Randal C. Archibold
March 4, 2009
PHOENIX — A government report questions the effectiveness of a federal program, long criticized by immigrant advocacy groups, that deputizes police officers as immigration agents.
The report, prepared by the Government Accountability Office, the investigative arm of Congress, says the government has failed to determine how many of the thousands of people deported under the program were the kind of violent felons it was devised to root out.
Some law enforcement agencies had used the program to deport immigrants “who have committed minor crimes, such as carrying an open container of alcohol,” the report said, and at least four agencies referred minor traffic offenders for deportation.
Homeland Security Secretary Janet Napolitano has already ordered a review of the program. The report was released Wednesday before a top official at the Immigration and Customs Enforcement agency is set to testify at a Congressional hearing in the afternoon.
Known as 287(g), a reference to the section of a 1996 law authorizing it, the program has been promoted by immigration officials as an important tool in deporting serious criminals. It has also enjoyed the strong support of some local law enforcement agencies, including here in Maricopa County, where the sheriff operates the largest program, with 160 trained deputies.
But the report said immigration bureau officials had not closely supervised how their agreements with the local agencies had been carried out, had inconsistently described the program’s goals and had failed to spell out what data should be tracked, collected and reported.
A spokesman for the Homeland Security Department, to which the immigration agency referred calls, did not respond to telephone and e-mail messages. In a response included in the report, agency officials said they had put in place changes, many of them late last year, that address the report’s findings.
The officials said the agency supported the report’s five recommendations, including clarifying the circumstances under which 287(g) authority should be used, spelling out the agency’s supervisory role and establishing ways to measure performance. The agency said it would release details in the next two months on how it would improve the program, which received $54 million from Congress this year.
The report analyzed 29 of the 67 local law enforcement agencies in the program. It found that they arrested 43,000 illegal immigrants last year, including 34,000 taken into custody by the immigration bureau.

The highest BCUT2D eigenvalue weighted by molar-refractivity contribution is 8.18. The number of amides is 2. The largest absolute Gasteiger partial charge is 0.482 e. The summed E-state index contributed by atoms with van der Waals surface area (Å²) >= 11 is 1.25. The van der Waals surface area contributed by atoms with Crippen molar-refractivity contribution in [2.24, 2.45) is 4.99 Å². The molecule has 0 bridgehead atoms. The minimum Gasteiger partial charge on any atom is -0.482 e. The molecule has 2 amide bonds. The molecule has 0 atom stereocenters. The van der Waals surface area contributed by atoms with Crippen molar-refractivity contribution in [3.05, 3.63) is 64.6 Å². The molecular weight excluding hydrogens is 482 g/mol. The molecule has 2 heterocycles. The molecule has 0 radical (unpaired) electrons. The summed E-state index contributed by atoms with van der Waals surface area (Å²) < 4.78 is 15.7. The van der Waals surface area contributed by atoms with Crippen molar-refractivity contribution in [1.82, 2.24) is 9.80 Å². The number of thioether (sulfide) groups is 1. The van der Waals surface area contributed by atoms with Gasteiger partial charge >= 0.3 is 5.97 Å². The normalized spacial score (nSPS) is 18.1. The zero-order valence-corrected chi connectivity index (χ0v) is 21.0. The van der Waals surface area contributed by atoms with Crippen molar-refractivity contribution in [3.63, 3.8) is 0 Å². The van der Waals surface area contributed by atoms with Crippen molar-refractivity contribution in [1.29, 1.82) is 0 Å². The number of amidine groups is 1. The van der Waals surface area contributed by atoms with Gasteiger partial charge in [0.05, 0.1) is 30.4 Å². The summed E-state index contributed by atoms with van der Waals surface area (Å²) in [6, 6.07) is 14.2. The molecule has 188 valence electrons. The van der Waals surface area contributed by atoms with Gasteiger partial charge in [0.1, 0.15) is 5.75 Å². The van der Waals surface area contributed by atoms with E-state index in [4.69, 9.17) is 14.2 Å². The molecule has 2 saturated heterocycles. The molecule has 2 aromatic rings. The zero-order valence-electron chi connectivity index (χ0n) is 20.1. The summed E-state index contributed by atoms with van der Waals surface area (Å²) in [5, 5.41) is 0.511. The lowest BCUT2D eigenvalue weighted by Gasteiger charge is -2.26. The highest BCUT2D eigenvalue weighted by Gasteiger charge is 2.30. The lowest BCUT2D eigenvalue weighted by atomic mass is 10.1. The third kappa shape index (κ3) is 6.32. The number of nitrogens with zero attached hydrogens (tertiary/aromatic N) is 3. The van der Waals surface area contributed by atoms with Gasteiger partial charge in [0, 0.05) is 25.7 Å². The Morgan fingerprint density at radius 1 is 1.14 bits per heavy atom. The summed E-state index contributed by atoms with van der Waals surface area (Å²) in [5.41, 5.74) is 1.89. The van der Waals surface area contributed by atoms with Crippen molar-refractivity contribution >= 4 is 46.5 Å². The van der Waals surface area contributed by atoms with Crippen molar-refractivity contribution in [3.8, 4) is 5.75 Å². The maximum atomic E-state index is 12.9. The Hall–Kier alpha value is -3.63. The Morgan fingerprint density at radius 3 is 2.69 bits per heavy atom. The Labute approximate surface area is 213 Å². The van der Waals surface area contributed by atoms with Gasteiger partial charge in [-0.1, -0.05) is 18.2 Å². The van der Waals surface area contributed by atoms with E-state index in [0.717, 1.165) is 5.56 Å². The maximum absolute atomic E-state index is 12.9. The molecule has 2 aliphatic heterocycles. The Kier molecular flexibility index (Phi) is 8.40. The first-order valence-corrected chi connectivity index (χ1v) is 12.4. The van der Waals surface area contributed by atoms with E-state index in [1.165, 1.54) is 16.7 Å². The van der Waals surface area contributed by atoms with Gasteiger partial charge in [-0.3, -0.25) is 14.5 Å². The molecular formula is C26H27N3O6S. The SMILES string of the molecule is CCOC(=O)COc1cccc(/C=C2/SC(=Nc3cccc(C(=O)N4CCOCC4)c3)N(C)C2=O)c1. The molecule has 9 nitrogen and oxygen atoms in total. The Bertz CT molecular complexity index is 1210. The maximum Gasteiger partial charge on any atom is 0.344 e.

Of the 34,000, the report said, about 41 percent were put in removal proceedings, 44 percent waived their right to a hearing and were immediately deported, and 15 percent were released for reasons including humanitarian grounds, the “minor nature of their crime” and their having been sentenced to prison.
Citing lapses in data collection, the G.A.O. was unable to determine how many of the arrested immigrants were suspected of committing serious crimes.
The 287(g) law authorizes the immigration agency to train local and state law enforcement to use its databases to determine legal status and take the first steps in deportation proceedings, but it does not specify which kinds of illegal immigrants to focus on.
The G.A.O. report said senior managers at the agency told investigators the main goal of the program was curtailing violent crimes, human smuggling, gang activity, drug smuggling and other high-priority offenses. But the agency, the report said, had failed to document that goal clearly in its agreements with the agencies.
Representative Bennie Thompson, a Mississippi Democrat and chairman of the Homeland Security Committee, which will hold the hearing on Wednesday, said in a statement that “the record is incomplete, at best, as to whether this program is a success.”
“Without objective data, we cannot evaluate the effectiveness of this program, nor can we determine whether better results could be achieved by other means, such as increasing the number of ICE agents,” he said.
The report did not conclude whether local agencies in the program had engaged in racial profiling, a top concern Mr. Thompson has raised before and a chief complaint in Maricopa County.
Sheriff’s deputies here have arrested thousands of illegal immigrants, many of whom were stopped for traffic violations, in sweeps that have led to lawsuits accusing the department of racial profiling.
Use of the program has accelerated in recent years as the immigration debate intensified. It has grown to 67 agencies in 23 states with more than 950 deputized officers, from 5 law enforcement agencies in 2005; there is a waiting list of 42 agencies.
Representative Lamar Smith, Republican of Texas, who was instrumental in getting the program started in 1996, said, “Law enforcement officials believe that this voluntary program works.” He added, “Those who are serious about public safety should call for its expansion.”
The G.A.O.’s criticism largely mirrored the findings of recent analyses by independent groups, including a report last week by Justice Strategies, a nonpartisan research foundation in Brooklyn. It found, among other problems, that the program might actually strain local resources because people who have not committed a serious crime are being held on immigration charges.